This laboratory had been built and GBT was requested to review the SOP’s and certify the laboratory to be in compliance prior to start-up.  The laboratory was part of a new, state of the art laboratory facility which had been in operation for several years.  The laboratory was designed to BSL-3 requirements, but was being operated at BSL-2.  During the evaluation of the facilty it was found that although the two exhaust fans were each running at approximately 75% of their capacity there was virtually no directional air flow.  A close evaluation of the laboratory demonstrated that none of the room penetrations were properly sealed, but the doors were virtually air tight.  In addition, there was a canopy hood over the autoclave door on the containment side which was directly connected to the canopy on the non-contained side allowing air to be pulled from outside of containment through the canopy hoods. 
Remediation of the penetration sealing problems, removal of the door gaskets and the removal of the containment side canopy hood should improve the directional air flow in the laboratory.  Failure to have a third party reviewer of the design concepts of this laboratory, added several months to the start up time and thousands of dollars for remediation.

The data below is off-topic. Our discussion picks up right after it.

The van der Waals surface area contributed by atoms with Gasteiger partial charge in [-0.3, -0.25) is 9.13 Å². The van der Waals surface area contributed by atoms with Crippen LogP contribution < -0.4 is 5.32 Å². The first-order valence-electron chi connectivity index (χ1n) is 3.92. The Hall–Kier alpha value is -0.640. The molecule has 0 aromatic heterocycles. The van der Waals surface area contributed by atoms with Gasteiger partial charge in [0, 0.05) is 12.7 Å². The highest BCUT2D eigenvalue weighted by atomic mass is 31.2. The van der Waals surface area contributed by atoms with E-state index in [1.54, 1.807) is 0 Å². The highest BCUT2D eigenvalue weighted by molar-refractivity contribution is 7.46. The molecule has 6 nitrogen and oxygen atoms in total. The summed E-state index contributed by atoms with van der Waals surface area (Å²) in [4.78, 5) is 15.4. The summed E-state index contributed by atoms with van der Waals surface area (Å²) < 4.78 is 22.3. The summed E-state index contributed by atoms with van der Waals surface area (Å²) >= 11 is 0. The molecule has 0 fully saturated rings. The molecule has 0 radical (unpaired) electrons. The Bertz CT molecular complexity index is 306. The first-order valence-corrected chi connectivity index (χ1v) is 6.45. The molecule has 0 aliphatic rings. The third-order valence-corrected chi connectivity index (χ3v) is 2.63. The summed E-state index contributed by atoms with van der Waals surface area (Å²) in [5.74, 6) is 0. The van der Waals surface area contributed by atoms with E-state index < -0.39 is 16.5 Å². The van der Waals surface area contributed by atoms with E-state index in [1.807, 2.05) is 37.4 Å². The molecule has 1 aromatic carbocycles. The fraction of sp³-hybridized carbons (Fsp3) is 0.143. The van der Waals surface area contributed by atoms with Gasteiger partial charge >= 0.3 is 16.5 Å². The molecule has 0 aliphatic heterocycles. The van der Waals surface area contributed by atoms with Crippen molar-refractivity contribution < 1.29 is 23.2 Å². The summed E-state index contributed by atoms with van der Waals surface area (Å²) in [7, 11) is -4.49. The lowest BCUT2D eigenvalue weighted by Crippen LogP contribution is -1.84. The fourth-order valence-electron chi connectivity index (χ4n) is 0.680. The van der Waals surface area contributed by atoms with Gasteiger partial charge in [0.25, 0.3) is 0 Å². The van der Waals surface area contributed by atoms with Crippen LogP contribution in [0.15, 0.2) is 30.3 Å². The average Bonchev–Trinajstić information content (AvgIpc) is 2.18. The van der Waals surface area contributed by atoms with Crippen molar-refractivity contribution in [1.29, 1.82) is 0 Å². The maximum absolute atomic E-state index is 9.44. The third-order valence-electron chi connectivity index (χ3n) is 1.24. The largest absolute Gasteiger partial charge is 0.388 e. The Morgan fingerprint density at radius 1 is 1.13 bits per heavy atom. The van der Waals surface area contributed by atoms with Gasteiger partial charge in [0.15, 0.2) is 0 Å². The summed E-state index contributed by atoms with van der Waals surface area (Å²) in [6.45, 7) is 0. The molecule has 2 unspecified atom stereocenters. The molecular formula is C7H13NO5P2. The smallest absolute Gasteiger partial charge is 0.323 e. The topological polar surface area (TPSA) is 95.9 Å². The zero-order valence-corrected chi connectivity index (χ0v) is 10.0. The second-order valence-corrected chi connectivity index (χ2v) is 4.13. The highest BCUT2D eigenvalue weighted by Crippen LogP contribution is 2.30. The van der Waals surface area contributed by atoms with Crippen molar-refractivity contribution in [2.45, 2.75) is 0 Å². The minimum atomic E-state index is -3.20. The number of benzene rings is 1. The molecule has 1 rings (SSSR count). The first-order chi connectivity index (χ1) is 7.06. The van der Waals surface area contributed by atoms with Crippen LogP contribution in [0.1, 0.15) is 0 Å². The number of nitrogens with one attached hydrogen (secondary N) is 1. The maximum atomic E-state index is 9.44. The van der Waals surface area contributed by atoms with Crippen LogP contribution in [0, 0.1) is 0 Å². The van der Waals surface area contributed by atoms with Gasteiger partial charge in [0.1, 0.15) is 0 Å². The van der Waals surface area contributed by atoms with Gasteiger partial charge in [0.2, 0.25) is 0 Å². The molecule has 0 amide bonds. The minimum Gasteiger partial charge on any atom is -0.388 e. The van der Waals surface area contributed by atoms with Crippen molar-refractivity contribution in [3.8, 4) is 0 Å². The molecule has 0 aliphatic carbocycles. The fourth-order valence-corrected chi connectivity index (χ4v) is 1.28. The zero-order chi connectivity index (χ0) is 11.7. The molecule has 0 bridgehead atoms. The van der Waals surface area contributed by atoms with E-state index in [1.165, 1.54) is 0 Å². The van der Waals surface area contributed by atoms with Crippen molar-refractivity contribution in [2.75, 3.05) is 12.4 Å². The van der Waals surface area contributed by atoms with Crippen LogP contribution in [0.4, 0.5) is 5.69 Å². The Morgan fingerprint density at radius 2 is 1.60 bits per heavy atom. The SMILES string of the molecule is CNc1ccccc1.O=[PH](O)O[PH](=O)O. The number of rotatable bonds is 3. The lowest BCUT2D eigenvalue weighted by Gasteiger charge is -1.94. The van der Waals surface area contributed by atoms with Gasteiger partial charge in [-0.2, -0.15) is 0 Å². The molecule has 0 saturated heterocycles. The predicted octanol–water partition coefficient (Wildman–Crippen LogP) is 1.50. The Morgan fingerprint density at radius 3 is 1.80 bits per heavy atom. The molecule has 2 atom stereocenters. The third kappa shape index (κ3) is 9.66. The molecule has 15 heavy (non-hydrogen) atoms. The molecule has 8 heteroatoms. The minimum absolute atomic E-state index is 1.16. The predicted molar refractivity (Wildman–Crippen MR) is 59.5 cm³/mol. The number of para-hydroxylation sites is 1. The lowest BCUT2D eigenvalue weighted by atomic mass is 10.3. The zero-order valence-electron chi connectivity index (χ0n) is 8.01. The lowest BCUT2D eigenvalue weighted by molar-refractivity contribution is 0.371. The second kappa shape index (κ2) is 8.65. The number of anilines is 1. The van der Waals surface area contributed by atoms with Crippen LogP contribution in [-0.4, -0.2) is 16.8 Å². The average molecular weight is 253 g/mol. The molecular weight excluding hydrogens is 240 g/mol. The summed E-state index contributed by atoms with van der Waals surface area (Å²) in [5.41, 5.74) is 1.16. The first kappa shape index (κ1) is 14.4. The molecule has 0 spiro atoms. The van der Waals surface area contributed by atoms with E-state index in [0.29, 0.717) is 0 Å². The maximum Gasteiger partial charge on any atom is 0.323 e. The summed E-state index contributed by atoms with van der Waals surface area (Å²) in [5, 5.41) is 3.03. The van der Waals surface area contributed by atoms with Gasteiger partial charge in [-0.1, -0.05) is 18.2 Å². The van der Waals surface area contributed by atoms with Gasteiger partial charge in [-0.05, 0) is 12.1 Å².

Public Health Laboratory:

A public health laboratory was designed and built as part of a renovation project in an existing building without consultation with a knowledgeable biocontainment professional.  Following design and construction by a reputable local A&E firm, GBT managing partners were requested to visit the lab for certification.  It was found that although there was directional air flow from the corridor into the anteroom, there was virtually no differential between the anteroom and the laboratory.  In addition it was noted that the ceiling was tiled with acoustical ceiling tiles and that the flooring was the tile floor that had been in the room prior to renovation.  The biosafety cabinet was improperly installed and a number of other problems were uncovered during the evaluation.  The laboratory was eventually opened following more than a year of further renovation and at an extremely high cost.

University Research Facility:

A university completed the construction of a Biocontainment Laboratory Facility with a suite of BSL-3 research laboratories and a BSL-3 Animal facility with an aerosol testing laboratory and requested that Global Biohazard Technologies professional biosafety personnel visit the site and certify the laboratory and animal facility.  The facility had been commissioned and GBT personnel had been involved with the review of the safety features of the laboratories and animal rooms from the onset of the design process.  In addition, GBT personnel had visited the facility numerous times during the construction phase and had provided guidance on HVAC systems and on the sealing of penetrations and final finishing of the facility.  Although some minor problems were noted, the facility was capabable of being certified very soon after completion.  GBT personnel, as part of the certification process, reviewed the safety SOP’s for the facility and assisted the Health and Safety personnel of the university in developing appropriate, site specific SOP’s which allowed for a safe and efficient operation of the facility.